The imaginary NHL Olympic roster projections for 2022 come to a close, for real this time. Team Switzerland rounds out the eight nations comprising the top of the current IIHF men’s rankings. My other lineup projections:
The Swiss roster doesn’t absolutely dazzle, but it’s compromised mostly of players with NHL experience, can ice a deadly first line and, factoring in all-world defenseman Roman Josi, can put together an exciting top power-play unit. Picture something like Meier-Hischier-Fiala-Josi-Niederreiter. Not bad at all. If this group got good enough goaltending and developed strong line chemistry, it could be a fringe medal threat. Ages as of Feb. 4, 2022.
FORWARD LINE 1: Timo Meier (25), Nico Hischier (23), Kevin Fiala (25)
A legitimately dangerous first line. Meier loves to shoot, Fiala has now fully realized his potential as a higher-end scorer at the NHL level, and Hischier serves as the playmaker with a mix of two-way IQ that should be more mature in two years.
FORWARD LINE 2: Sven Baertschi (29), Pius Suter (25), Nino Niederreiter (29)
Baertschi and Suter are offense-minded guys, while Niederreiter blends scoring with some size and jam on the forecheck.
FORWARD LINE 3: Gregory Hofmann (29), Gaetan Haas (30), Sven Andrighetto (29)
This could be a sneaky-effective line. All three forwards have good speed. Haas and Andrighetto bring two-way acumen, and Hofmann has natural scoring touch.
FORWARD LINE 4: Simon Moser (32), Calvin Thurkauf (24), Denis Malgin (25)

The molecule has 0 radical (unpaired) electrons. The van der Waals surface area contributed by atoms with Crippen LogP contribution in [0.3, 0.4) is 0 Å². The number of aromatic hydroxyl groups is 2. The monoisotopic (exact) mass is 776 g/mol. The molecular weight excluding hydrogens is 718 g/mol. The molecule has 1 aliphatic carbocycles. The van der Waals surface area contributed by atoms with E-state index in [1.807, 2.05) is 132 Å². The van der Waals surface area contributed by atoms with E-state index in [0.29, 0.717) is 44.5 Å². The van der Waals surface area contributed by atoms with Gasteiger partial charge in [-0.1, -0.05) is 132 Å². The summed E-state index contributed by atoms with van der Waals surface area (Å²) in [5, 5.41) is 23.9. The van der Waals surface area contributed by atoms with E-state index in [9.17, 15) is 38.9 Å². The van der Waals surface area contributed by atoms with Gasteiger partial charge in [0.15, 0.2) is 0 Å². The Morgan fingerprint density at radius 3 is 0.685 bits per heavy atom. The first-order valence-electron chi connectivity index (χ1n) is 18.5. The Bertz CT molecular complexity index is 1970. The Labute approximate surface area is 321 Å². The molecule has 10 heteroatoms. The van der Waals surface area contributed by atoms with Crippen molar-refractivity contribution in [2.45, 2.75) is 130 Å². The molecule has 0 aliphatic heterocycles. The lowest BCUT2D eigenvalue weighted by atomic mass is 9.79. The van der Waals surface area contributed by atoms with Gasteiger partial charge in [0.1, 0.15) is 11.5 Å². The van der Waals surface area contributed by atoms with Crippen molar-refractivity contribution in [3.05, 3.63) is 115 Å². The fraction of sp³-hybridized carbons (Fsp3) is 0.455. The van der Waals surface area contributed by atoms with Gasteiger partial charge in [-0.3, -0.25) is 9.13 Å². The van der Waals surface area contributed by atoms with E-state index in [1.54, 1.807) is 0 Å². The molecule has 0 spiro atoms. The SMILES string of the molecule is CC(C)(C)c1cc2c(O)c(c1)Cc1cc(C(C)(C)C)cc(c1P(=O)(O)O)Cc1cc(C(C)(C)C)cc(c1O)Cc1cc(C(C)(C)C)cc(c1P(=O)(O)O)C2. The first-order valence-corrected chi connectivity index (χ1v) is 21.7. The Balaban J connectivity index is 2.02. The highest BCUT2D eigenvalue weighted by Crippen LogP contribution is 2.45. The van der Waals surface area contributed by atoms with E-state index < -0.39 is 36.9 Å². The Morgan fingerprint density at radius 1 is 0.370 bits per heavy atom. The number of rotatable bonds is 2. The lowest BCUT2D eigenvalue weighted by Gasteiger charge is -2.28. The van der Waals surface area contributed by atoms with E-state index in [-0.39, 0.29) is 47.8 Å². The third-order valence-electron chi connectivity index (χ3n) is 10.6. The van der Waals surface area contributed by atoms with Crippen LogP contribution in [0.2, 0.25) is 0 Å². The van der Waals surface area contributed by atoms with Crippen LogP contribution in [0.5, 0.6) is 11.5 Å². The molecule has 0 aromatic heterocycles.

Why bury the established NHLer Malgin on the fourth line? His 200-foot-game and board play just work better on this unit, which includes the big, hardworking Moser and the physical Thurkauf.
SPARE FORWARDS, Philipp Kurashev (22), Tristan Scherwey (30)
Skilled scorer Kurashev has already impressed at the world juniors and World Championship, not to mention major junior, and could be Olympic-ready after a couple seasons in the AHL. It was painful to cut the experienced Andres Ambuhl, but he’ll be 38 during the 2022 games, so I went with another speedy but much younger forward in Scherwey, who also adds some grit.
Final cuts: Andres Ambuhl, Noah Rod, Joel Vermin, Denis Hollenstein, Simon Bodenmann, Alessio Bertaggia, Vincent Praplan
DEFENSE PAIR 1: Roman Josi (31), Luca Sbisa (32)
Josi is, far and away, the team’s featured player. A heavy-hitting blueliner with NHL experience makes sense to pair with Josi given he’s a rover who functions like a fourth forward much of the time.
DEFENSE PAIR 2; Jonas Siegenthaler (24), Yannick Weber (33)
Siegenthaler’s smooth-skating, pass-first game should blend well with the righty Weber’s big shot. Neither plays an overly complicated style. Not a flashy pair, but they should limit the mistakes, too.
DEFENSE PAIR 3: Mirco Muller (26), Raphael Diaz (36)
Muller hasn’t reached the ceiling his prospect pedigree promised, but he’s perfectly capable as a big, mobile bottom-pair guy here. Diaz is obviously long in the tooth but captained the Swiss at the 2018 Olympics, so I have him still making the team for his leadership and experience.
SPARE DEFENSEMEN: Dean Kukan (28), Ramon Untersander (31)
Kukan can fill in as a meat-and-potatoes guy, while Untersander has more offense to his game and shoots from the right side.
Final cuts: Yannick Rathgeb, Michael Fora, Tobias Geisser, Dominik Egli
STARTING GOALTENDER: Reto Berra (35)
Berra has represented the Swiss at seven world championships, so he’s earned a crack at the No. 1 job in best-on-best play.
BACKUP GOALTENDERS: Gilles Senn (25), Leonardo Genoni (34)
I strongly considered Senn for the starting gig, but he hasn’t been dominant enough at any level. Genoni has been named the NLA’s best goalie four times and has great career numbers at the worlds, too.
Final cuts: Gauthier Descloux, Tobias Stephan, Joren van Pottelberghe
ROSTER AT A GLANCE
Spares: Kurashev, Scherwey
Spares: Kukan, Untersander
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